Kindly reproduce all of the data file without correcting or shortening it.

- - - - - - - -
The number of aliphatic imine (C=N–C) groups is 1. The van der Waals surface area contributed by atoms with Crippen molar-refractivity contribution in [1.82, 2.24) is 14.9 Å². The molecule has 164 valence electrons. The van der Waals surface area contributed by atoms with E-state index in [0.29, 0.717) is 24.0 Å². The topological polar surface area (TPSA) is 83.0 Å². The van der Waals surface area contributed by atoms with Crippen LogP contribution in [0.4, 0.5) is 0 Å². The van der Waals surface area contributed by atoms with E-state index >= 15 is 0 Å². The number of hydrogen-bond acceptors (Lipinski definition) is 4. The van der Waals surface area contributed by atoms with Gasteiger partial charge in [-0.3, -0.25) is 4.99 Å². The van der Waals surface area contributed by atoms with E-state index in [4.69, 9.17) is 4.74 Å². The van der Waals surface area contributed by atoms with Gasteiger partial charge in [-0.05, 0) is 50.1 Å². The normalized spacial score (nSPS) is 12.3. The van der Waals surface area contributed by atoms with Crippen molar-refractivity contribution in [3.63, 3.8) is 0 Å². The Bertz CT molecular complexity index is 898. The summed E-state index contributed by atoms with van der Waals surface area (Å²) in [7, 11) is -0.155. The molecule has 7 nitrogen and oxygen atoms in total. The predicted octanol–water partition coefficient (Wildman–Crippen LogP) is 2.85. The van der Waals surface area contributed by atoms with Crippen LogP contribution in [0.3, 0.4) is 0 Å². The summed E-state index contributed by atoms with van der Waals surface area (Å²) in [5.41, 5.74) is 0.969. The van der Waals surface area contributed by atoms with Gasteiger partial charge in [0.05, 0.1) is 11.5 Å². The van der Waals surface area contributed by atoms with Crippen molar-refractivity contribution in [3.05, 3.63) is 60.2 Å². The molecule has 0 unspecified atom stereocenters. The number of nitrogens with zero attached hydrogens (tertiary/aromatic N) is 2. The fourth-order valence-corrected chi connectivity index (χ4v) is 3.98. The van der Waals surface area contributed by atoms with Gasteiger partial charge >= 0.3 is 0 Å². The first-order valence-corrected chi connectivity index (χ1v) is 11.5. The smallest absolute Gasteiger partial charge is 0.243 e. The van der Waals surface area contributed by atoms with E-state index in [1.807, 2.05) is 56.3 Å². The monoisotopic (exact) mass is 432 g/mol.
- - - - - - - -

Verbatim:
The number of aliphatic imine (C=N–C) groups is 1. The van der Waals surface area contributed by atoms with Crippen molar-refractivity contribution in [1.82, 2.24) is 14.9 Å². The molecule has 164 valence electrons. The van der Waals surface area contributed by atoms with E-state index in [0.29, 0.717) is 24.0 Å². The topological polar surface area (TPSA) is 83.0 Å². The van der Waals surface area contributed by atoms with Crippen LogP contribution in [0.4, 0.5) is 0 Å². The van der Waals surface area contributed by atoms with E-state index >= 15 is 0 Å². The number of hydrogen-bond acceptors (Lipinski definition) is 4. The van der Waals surface area contributed by atoms with Gasteiger partial charge in [-0.3, -0.25) is 4.99 Å². The van der Waals surface area contributed by atoms with E-state index in [4.69, 9.17) is 4.74 Å². The van der Waals surface area contributed by atoms with Gasteiger partial charge in [-0.05, 0) is 50.1 Å². The normalized spacial score (nSPS) is 12.3. The van der Waals surface area contributed by atoms with Crippen molar-refractivity contribution in [3.63, 3.8) is 0 Å². The Bertz CT molecular complexity index is 898. The summed E-state index contributed by atoms with van der Waals surface area (Å²) in [7, 11) is -0.155. The molecule has 7 nitrogen and oxygen atoms in total. The predicted octanol–water partition coefficient (Wildman–Crippen LogP) is 2.85. The van der Waals surface area contributed by atoms with Crippen LogP contribution in [0.3, 0.4) is 0 Å². The summed E-state index contributed by atoms with van der Waals surface area (Å²) in [5.41, 5.74) is 0.969. The van der Waals surface area contributed by atoms with Gasteiger partial charge in [0.05, 0.1) is 11.5 Å². The van der Waals surface area contributed by atoms with Crippen molar-refractivity contribution in [3.05, 3.63) is 60.2 Å². The molecule has 0 unspecified atom stereocenters. The number of nitrogens with zero attached hydrogens (tertiary/aromatic N) is 2. The fourth-order valence-corrected chi connectivity index (χ4v) is 3.98. The van der Waals surface area contributed by atoms with Gasteiger partial charge >= 0.3 is 0 Å². The first-order valence-corrected chi connectivity index (χ1v) is 11.5. The smallest absolute Gasteiger partial charge is 0.243 e. The van der Waals surface area contributed by atoms with E-state index in [1.807, 2.05) is 56.3 Å². The monoisotopic (exact) mass is 432 g/mol.